NC State Department of Soil

I’m a really big NC State fan and I was there last week and a friend asked what classes I was taking and I mentioned I was taking a soil science class. She said she knew a bunch of people that were in a soil department at NC State. So, I decided to do a little bit of research. I thought it was really interesting that the original program at State started in 1877. It initially was only men and still til today it’s 70% men. Alot of what the soil department does is to help people realize how important soil actually is and without it we’d all die. I just thought I’d share this little bit of information with everyone, especially if they’re interested in grad school. Anyone interested should go to this website http://www.soil.ncsu.edu/.

But back to soil. I saw a short article on people wanting to bring back DDT to control mosquitoes. Sure it may kill mosquitoes but we all obviously know it kills birds, fish and other organisms. But now we’re seeing the harmful long term effects on soil. DDT can store itself in soil and can harm the growth of alfafa and other legumes. Legumes are known for replenishing nitrogen in soils that can help other plants and crops grow in certain areas. Legumes are helpful for farmers that rotate their crops because the legumes replenish the nitrogen without using fertilizers. But with large amounts of DDT storing itself in the soil, this process is being halted. The problem with not using nitrogen replenishing plants like legumes, it means farmers and growers have to use nitrogen rich fertilizers that are running off into rivers and lakes, contaminating them. Not only are animals being contaminated with the “fertilized water” but some is running off into well. My neighbor is on a well and I dont want extra nitrogen in my water.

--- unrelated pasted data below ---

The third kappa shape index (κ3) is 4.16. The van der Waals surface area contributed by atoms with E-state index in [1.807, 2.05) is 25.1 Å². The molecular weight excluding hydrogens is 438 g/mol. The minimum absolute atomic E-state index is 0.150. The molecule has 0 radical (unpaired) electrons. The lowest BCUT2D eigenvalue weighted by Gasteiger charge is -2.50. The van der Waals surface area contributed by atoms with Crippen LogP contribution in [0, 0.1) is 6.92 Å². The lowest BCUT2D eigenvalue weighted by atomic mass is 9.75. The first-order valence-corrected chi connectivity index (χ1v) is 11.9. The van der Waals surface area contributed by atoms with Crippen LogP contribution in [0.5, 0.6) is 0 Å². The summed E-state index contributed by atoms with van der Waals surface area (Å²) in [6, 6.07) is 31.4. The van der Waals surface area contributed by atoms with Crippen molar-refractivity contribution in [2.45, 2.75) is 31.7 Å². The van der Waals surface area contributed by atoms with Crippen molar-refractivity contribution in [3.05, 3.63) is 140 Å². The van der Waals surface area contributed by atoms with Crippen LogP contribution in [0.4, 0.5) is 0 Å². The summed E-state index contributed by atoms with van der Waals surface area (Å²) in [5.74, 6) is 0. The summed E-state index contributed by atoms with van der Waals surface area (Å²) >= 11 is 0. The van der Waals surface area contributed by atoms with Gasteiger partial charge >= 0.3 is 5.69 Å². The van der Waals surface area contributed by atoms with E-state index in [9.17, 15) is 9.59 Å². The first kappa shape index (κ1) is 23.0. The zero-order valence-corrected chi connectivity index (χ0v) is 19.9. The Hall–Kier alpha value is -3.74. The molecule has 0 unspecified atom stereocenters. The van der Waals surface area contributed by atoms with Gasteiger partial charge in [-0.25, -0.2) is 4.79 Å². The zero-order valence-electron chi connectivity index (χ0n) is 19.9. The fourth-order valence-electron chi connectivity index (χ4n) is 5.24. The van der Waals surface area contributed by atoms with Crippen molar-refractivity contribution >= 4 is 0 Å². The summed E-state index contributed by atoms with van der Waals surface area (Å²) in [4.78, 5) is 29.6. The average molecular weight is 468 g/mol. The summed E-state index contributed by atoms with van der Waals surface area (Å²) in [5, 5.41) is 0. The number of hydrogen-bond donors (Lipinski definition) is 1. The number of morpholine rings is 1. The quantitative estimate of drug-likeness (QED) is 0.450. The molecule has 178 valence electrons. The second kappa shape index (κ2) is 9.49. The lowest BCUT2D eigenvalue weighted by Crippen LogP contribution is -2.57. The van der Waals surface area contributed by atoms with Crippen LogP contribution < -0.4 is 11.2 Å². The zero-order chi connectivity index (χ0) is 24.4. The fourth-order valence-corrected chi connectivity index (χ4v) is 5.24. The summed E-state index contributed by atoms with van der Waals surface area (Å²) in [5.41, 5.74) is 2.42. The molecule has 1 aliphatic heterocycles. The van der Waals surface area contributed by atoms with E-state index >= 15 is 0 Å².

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One Response to NC State Department of Soil

  1. emilyhartman says:

    I remember coming across the article the other week or so, and I felt the same way you do. I don’t think most people realize how important nitrogen fixing bacteria are to our health, without them our soils lose even more nutrients to plants. And your right, this extra nitrogen is going into the meat that people eat and the water they consume. I don’t know how large of an amount of nitrogen one needs to consume for it have harmful affects, but surely over time there would be serious consequences.

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